Why Arizona's Exit From 'Grey's Anatomy' Is A Huge Blow To The LGBTQ Community

Whenever I re-watch Grey's Anatomy, I don't start with Derek Shepherd waking up in Meredith's apartment after their first hookup. I start with Season 5, when Callie first meets Arizona in a bar. I start here, because I want to watch someone like me find love — and it took the show five seasons to introduce a lesbian character who would go the distance on the show. That's why Jessica Capshaw leaving Grey's Anatomy is such a let down for people like me in the queer community.

Deadline announced on Thursday that Capshaw's character Arizona (along with Sarah Drew's April) would be leaving the show at the end of current Season 14. Deadline reported that the exits are "based on the show's creative direction" rather than the actors' decisions. In a statement reported by Deadline, co-showrunner Krista Vernoff said:

It's unclear why the show felt that Arizona's story "wanted" to go away from the show all together, but it's a loss that will be hugely felt by the LGBTQ community. For 10 years, Capshaw portrayed Arizona as so much more than just her sexuality — while also still acknowledging that her sexuality was a big part of her character. Watching Arizona made me feel seen.

The character isn't actually the first series regular gay woman that Grey's has featured — but she is the last one standing. Initially, in Season 4, Callie (who at the time was discovering that she was bisexual) began dating lesbian Erica Hahn (who realized that she was gay later in life). But, when Erica left the show in Season 5, it made room for the recently-introduced Arizona and Callie to get together.

The couple eventually got married and had a child together. And, though they later got divorced (this is Grey's Anatomy, it can't all be happy), Arizona and Callie stayed huge parts of the cast, which was great for LGBTQ visibility.

This is something both creator Shonda Rhimes and Capshaw noted in their statements about the exits.

"Both Arizona Robbins and April Kepner are not only beloved but iconic — both the LBGTQ and Christian communities are underrepresented on TV," Rhimes said in an Instagram statement. "I will be forever grateful to both Jessica and Sarah for bringing these characters to life with such vibrant performance and for inspiring women around the globe."

Capshaw posted to Twitter to say goodbye to the character as well, highlighting Arizona's role in LGBTQ representation.

Watching LGBTQ characters on screen is how I learned I was bisexual. I hadn't even known that was a recognized thing until the Glee storyline where Brittany and Santana get together. I only started watching Supergirl after I heard that Kara's lesbian sister gets a romantic storyline. And as said, when I re-watch Grey's Anatomy, I start with that first kiss between Callie and Arizona.

I don't think TV producers understand enough what representation means to audiences. Like many others, I have actively chosen to watch shows because of the LGBTQ representation. That kind of thing can gain shows viewers. It breaks my heart that the decision to write off Arizona came because the series decided her storyline was over rather than because Capshaw wanted to leave of her own accord.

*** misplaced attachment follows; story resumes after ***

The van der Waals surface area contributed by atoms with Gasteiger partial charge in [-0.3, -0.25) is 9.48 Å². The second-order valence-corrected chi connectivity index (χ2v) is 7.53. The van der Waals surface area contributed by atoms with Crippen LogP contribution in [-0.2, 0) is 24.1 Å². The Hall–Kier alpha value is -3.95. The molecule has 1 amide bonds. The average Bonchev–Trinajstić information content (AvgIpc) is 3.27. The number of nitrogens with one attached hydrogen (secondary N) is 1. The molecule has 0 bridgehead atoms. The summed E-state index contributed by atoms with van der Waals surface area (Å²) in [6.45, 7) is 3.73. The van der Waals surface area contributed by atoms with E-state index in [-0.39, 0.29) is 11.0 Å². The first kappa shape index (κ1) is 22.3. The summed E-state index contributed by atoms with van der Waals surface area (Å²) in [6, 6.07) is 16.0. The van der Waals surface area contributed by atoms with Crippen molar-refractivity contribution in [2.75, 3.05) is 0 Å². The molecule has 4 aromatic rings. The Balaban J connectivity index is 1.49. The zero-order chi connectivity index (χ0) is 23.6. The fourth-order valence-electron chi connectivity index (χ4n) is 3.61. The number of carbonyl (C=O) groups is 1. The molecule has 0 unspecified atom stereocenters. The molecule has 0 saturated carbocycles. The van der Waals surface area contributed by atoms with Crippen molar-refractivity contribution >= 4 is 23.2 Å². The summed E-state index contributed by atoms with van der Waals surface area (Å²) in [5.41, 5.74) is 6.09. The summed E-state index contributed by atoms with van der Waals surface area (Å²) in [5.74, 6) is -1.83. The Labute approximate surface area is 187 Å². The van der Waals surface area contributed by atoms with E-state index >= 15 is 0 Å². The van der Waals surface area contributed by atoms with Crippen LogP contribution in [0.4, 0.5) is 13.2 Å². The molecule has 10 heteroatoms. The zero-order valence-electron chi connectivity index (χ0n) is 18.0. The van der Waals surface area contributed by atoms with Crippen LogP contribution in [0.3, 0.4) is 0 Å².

When, in Season 12, Sara Ramirez decided to leave the show, LGBTQ fans were sad about losing Callie but understanding that the actor was making a choice. For awhile, Callie's absence meant a blow to the show's LGBTQ representation and to Arizona's storylines. With her romantic partner and the mother to her child gone, Arizona's role on the show shrunk. She had a series of failed romances and seemed to appear less and less on screen. But, her story has been picking back up in Season 14. She's dating a fellow female doctor, all while navigating single motherhood, and crushing it, as always, in her job. Things have been getting better for her character, and until the news on March 8, I was excited to see that continue to develop.

Mitch Haaseth/ABC

But unfortunately, the Grey's Anatomy team didn't feel Arizona's story was worth developing more, despite the character being one of the very, very few lesbian characters on TV. While representation is always growing for minority characters, female gay characters are still woefully underrepresented. I can only hope that Grey's chooses to end Arizona's story without killing her off. The queer community does not need another gay woman to die on screen. In 2017, Out magazine reported that 62 lesbian or bi female characters had died or been killed over the previous two TV seasons. It's practically an epidemic for female gay characters, and it'd be a tragedy if Arizona met the same fate.

Arizona was a beacon of light to young women like me to show that you could like women and still be normal in every way. Girls like me out there deserve to have a role model on a network show in a TV landscape that too often refuses to acknowledge us. Losing Arizona Robbins before Capshaw was ready to go does a disservice to longtime fans of the show and the queer community watching.

The L part of LGBTQ is all too often neglected on TV, and it was so great to see that Arizona was given the same treatment as every other doctor in that hospital... until she wasn't. Until her role was diminished to the point that Grey's felt they didn't need her at all anymore — when the truth is that she's needed now more than ever.